“I talk a lot about class and masculinity and the way people expect you to act, dress and talk. People really connect to the idea of having a working-class upbringing but not feeling comfortable with working-class culture.

“Loads of people said they had struggled to articulate it and suddenly there was a show where someone is talking about it really openly.

“I found it has really resonated with people because that is their life.

“People think working-class culture is monolithic – that there is a massive block of people who are all the same but of course, they are not. That’s impossible but when people don’t fit into it they feel they are doing something wrong.

“I also talk about how it feels to be in situations outside your own class and how you maybe change your voice to fit in with places.”

Gilday’s life has now come full circle as he has ended up writing lyrics and singing songs in what he describes as a “wee musical project” called Kevin P Gilday and the Glasgow Cross, which has already produced two albums with another due this year.

At the moment, however, he is looking forward to his Bank of Springburn residency.

“I want people to come and visit Springburn, see what I am up to and have a look around,” said Gilday.

“We’ve got a brilliant programme and it is going to be amazing.”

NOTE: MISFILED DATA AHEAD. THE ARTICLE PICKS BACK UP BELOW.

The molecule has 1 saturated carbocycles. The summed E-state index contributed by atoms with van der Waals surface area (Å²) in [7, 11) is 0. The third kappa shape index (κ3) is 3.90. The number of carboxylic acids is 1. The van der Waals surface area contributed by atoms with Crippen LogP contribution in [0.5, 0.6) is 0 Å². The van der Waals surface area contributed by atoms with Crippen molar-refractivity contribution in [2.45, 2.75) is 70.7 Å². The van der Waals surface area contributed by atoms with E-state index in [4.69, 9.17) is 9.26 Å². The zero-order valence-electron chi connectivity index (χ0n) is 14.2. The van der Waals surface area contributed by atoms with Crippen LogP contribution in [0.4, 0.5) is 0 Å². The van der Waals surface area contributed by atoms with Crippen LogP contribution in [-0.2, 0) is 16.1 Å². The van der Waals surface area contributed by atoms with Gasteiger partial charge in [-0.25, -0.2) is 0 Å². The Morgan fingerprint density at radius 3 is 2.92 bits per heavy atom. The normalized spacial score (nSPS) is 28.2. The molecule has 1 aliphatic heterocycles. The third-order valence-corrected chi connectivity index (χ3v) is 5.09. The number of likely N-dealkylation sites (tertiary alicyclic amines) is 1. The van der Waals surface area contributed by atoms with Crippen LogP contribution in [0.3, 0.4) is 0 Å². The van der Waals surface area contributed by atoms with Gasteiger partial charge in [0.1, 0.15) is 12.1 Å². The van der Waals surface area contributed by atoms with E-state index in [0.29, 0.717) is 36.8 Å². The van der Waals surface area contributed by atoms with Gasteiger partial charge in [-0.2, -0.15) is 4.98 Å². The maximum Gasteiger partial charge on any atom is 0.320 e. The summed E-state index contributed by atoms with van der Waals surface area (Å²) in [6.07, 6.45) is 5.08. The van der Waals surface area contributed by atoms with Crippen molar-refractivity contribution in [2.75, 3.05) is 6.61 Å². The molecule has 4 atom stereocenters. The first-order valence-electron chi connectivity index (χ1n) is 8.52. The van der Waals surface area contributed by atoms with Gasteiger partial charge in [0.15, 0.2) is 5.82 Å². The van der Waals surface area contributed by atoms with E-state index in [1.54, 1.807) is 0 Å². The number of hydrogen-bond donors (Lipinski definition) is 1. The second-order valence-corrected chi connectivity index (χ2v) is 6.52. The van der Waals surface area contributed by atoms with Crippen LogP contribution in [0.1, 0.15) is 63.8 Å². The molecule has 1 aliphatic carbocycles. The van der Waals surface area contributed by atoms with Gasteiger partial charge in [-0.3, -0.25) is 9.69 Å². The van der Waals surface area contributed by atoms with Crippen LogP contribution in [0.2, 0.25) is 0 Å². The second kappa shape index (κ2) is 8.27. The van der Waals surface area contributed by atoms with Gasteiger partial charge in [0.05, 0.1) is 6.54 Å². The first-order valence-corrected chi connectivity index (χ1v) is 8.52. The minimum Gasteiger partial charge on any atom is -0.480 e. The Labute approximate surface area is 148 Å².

This voice is a currency
A value attached to a global economy
My stock rising and falling by destination
Its nuances dissected for a weakness 
That is easy to find
The history between the syllables
This voice heralds monsters from lochs
And parts pounds from Americans
With the implicit understanding
That this is an authentic experience
Ye olde facsimile
Nessie in sheep’s clothing
This voice got my head kicked in at school
Too working class to be middle class
Too middle class to be working class
So, in retaliation
I swallowed a dictionary
Started coughing up words my classmates found hysterical
Hoping one day they’d reach ears attuned to their power
This voice is a cultural commodity
A verbal conversation piece:
In Spain it is an invitation, 
A honey trap for horny middle aged women
In England, a 3am threat
In Edinburgh, an unintelligible weegie alarm
In North America, a link to the past
In Catalunya, a broken promise
This voice caused me to say the word chips
Five times in a London pub
With a different intonation
On each occasion
There’s only so many ways to say the word chips
Before you point to the menu
In exhaustion
‘Aw, chips mate’
This voice is the embodiment of the Scottish Cringe
Change the channel if you hear
Your rare timbre reflected back
What a beamer, what a riddy
The embarrassment of a brogue
Pushed to the margins
Reduced to a punchline
An oppressed sound
Struggling to be heard
So demoralised
That it imitates hate
This voice is an international invitation
To imitation
A cordial proposition
For your best Sean Connery
It’s a fetish that makes your grannie swoon
Every time I say the word
Switching between modes of communication
With consummate ease
Finding just the right frequency
For each situation
Just how Scottish would you like me today?
This voice made Brigadoon appear from the mist
This voice willed Shrek to emerge from the swamp
This voice mopped the hallways of Springfield academy
This voice was responsible for the film Highlander
This voice burned the tits off Mrs Doubtfire
This voice beamed up Scotty
This voice ate a baby
This voice filters the fragments of my being
Shapes them into a guttural noise
That expresses my need
To be treated as more
Than the sum of my vocal chords
This voice is Scotland incarnate
To be met with derision from my own
This voice can’t seem to stay quiet
Even when no-one is listening
Kevin P Gilday